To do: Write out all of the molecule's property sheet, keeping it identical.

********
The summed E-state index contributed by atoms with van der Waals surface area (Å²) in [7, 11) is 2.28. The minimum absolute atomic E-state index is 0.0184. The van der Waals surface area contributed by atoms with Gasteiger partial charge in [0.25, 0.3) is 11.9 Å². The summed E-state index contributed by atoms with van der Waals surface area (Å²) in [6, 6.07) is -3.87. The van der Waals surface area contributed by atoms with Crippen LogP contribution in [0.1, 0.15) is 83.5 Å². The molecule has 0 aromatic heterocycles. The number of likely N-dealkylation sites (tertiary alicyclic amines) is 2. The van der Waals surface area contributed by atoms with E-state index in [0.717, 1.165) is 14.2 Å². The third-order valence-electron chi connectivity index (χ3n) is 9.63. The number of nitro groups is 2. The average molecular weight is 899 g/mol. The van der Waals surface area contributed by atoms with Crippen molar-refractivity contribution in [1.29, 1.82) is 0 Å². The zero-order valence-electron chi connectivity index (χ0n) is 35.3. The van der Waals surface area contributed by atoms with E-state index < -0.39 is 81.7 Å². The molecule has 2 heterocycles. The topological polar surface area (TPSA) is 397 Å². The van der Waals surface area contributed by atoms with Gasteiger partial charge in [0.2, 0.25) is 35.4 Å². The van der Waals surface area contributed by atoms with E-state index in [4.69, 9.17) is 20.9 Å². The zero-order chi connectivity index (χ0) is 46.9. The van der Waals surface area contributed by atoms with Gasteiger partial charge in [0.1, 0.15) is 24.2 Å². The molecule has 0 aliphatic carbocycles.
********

The summed E-state index contributed by atoms with van der Waals surface area (Å²) in [7, 11) is 2.28. The minimum absolute atomic E-state index is 0.0184. The van der Waals surface area contributed by atoms with Gasteiger partial charge in [0.25, 0.3) is 11.9 Å². The summed E-state index contributed by atoms with van der Waals surface area (Å²) in [6, 6.07) is -3.87. The van der Waals surface area contributed by atoms with Crippen LogP contribution in [0.1, 0.15) is 83.5 Å². The molecule has 0 aromatic heterocycles. The number of likely N-dealkylation sites (tertiary alicyclic amines) is 2. The van der Waals surface area contributed by atoms with E-state index in [0.717, 1.165) is 14.2 Å². The third-order valence-electron chi connectivity index (χ3n) is 9.63. The number of nitro groups is 2. The average molecular weight is 899 g/mol. The van der Waals surface area contributed by atoms with Crippen molar-refractivity contribution in [1.29, 1.82) is 0 Å². The zero-order valence-electron chi connectivity index (χ0n) is 35.3. The van der Waals surface area contributed by atoms with E-state index < -0.39 is 81.7 Å². The molecule has 2 heterocycles. The topological polar surface area (TPSA) is 397 Å². The van der Waals surface area contributed by atoms with Gasteiger partial charge in [0.2, 0.25) is 35.4 Å². The van der Waals surface area contributed by atoms with E-state index in [4.69, 9.17) is 20.9 Å². The zero-order chi connectivity index (χ0) is 46.9. The van der Waals surface area contributed by atoms with Gasteiger partial charge in [0.1, 0.15) is 24.2 Å². The molecule has 0 aliphatic carbocycles.